William Gaston was born at Newburn, North Carolina, April 5th, 1834. He was the oldest of a family of three children of Alexander and Eliza W. Gaston. Alexander Gaston was a man who exercised marked local influence and was of some political prominence in his state. Among the public duties committed to him was that of representing Hyde County in the State Convention of 1835. Judge William Gaston, father of Alexander Gaston, served as a judge of the Supreme Court of North Carolina. He was also for several years a member of Congress from that state.
The Gaston family is an old one in the United States, and several of its members participated in the war for independence. The descendants of the old families are now widely scattered throughout the Union.
The family of Alexander and Eliza Gaston, however, is now extinct. Their children were William, Hugh, and Susan. Hugh, the second son, was born in 1836. Early in the war between the states he entered the Confederate army and became a Captain. He was mortally wounded at the battle of Antietam, or Sharpsburg, and died on October 11th, 1862. Susan Gaston married Robert D. Baelieff, and at her death left no descendants.
Alexander Gaston, by another marriage, had a daughter named Eliza; a half-sister, therefore, to William, Hugh and Susan. Eliza married S. S. Kirkland and has one son, John Gaston Kirkland, whose home is at Tampa, Florida.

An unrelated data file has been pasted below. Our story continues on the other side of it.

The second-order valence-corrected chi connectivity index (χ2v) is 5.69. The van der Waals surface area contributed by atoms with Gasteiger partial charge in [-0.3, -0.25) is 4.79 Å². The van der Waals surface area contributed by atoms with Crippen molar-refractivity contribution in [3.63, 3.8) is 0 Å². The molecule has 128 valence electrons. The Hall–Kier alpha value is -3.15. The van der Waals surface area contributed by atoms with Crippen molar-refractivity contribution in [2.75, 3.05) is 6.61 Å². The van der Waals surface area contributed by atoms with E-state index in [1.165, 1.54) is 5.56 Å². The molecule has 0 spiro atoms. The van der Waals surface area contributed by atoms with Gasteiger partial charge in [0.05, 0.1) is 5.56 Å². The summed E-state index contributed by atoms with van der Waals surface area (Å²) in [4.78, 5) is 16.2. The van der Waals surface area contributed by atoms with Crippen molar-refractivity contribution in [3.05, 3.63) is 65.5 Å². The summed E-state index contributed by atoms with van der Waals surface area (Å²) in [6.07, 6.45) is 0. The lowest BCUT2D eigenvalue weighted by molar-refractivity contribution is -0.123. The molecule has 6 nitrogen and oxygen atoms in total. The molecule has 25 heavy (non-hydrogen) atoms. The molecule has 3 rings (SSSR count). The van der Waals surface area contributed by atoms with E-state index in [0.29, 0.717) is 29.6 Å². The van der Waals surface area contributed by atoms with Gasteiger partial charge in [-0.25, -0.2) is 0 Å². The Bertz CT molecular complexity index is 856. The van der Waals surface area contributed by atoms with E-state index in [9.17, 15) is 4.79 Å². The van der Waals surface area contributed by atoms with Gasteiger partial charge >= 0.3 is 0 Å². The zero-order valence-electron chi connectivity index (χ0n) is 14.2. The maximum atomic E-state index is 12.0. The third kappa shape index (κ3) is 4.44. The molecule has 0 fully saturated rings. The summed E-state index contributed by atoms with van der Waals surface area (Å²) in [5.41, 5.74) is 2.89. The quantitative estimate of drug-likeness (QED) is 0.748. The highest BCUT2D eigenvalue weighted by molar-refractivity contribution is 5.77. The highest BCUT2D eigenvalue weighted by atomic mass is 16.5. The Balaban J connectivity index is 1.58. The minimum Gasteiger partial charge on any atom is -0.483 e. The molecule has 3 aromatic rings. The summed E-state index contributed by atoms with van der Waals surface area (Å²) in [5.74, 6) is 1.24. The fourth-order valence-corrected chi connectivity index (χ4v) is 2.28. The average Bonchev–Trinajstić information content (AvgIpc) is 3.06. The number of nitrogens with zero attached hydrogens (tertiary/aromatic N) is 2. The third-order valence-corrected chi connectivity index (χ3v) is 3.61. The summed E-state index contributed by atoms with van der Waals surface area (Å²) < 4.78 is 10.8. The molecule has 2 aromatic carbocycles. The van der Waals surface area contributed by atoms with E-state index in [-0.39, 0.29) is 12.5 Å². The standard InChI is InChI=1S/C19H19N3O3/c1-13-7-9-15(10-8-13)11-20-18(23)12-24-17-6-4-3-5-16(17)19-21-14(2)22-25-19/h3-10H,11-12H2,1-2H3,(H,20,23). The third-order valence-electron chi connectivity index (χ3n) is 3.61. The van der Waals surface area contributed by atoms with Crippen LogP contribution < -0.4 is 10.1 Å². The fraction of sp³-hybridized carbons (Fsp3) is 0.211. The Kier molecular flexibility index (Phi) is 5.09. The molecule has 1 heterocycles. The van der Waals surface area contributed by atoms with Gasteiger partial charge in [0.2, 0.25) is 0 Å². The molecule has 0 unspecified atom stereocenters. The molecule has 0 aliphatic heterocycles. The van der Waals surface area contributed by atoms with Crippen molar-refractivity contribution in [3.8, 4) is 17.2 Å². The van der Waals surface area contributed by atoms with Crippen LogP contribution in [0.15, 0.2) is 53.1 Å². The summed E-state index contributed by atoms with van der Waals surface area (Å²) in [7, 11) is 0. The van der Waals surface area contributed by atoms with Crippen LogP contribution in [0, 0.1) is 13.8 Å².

William Gaston graduated from the Military Academy at West Point in 1856, at the age of twenty-two. General Hylan B. Lyon, who afterward, as a lieutenant with Colonel Wright, assisted in avenging his death, was one of his classmates. On his graduation he was assigned to duty in the West among the hostile Indians as 2nd Lieutenant. His bravery, sound judgment and skill soon com mended him to the special notice of his superiors, and the prospect of his advancement to exalted rank in the army was most promising. He was esteemed alike by officers and men for his agreeable companionship. Though his health failed him during the last year of his life, he clung cheerfully to his command and flinched at no duty that fell to his lot. At the time of his death he had just reached the age of twenty-four years but little past his youth.
The Weekly Oregonian of May 29th, 1858, in commenting on the battle of Tohotonimme, meager news of which had but just reached it, had this to say: “Among the killed were Capt. O. H. P. Taylor and Lieut. Wm. Gaston, two as gallant officers as ever fell upon the battlefield.
In 1861 the remains of these two officers were by their fellow officers transferred from Walla Walla to the Cadets’ Cemetery at West Point, where side by side they now repose. A modest slab with simple inscription marked their final resting place. Through a feeling of gratitude on the part of relatives toward the officers who placed it there, the slab was never changed; and although a handsome monument has been erected in recent years the original slab is sacredly preserved.